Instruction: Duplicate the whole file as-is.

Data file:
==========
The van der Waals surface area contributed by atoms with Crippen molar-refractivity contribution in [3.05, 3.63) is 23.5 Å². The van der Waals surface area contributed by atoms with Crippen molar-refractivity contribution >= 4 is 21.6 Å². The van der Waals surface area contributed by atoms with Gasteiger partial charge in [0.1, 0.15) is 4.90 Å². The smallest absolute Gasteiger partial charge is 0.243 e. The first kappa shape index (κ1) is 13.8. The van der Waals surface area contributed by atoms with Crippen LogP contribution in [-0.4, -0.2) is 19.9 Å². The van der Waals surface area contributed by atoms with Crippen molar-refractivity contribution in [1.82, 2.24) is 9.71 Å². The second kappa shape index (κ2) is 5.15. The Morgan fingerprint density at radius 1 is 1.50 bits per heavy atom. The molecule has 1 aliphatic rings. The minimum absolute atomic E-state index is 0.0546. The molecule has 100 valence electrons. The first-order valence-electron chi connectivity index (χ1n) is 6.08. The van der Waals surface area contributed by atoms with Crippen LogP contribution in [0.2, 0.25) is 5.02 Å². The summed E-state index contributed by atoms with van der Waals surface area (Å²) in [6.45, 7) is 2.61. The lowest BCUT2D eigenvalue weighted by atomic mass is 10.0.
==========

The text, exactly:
The van der Waals surface area contributed by atoms with Crippen molar-refractivity contribution in [3.05, 3.63) is 23.5 Å². The van der Waals surface area contributed by atoms with Crippen molar-refractivity contribution >= 4 is 21.6 Å². The van der Waals surface area contributed by atoms with Gasteiger partial charge in [0.1, 0.15) is 4.90 Å². The smallest absolute Gasteiger partial charge is 0.243 e. The first kappa shape index (κ1) is 13.8. The van der Waals surface area contributed by atoms with Crippen LogP contribution in [-0.4, -0.2) is 19.9 Å². The van der Waals surface area contributed by atoms with Crippen molar-refractivity contribution in [1.82, 2.24) is 9.71 Å². The second kappa shape index (κ2) is 5.15. The Morgan fingerprint density at radius 1 is 1.50 bits per heavy atom. The molecule has 1 aliphatic rings. The minimum absolute atomic E-state index is 0.0546. The molecule has 100 valence electrons. The first-order valence-electron chi connectivity index (χ1n) is 6.08. The van der Waals surface area contributed by atoms with Crippen LogP contribution in [0.2, 0.25) is 5.02 Å². The summed E-state index contributed by atoms with van der Waals surface area (Å²) in [6.45, 7) is 2.61. The lowest BCUT2D eigenvalue weighted by atomic mass is 10.0.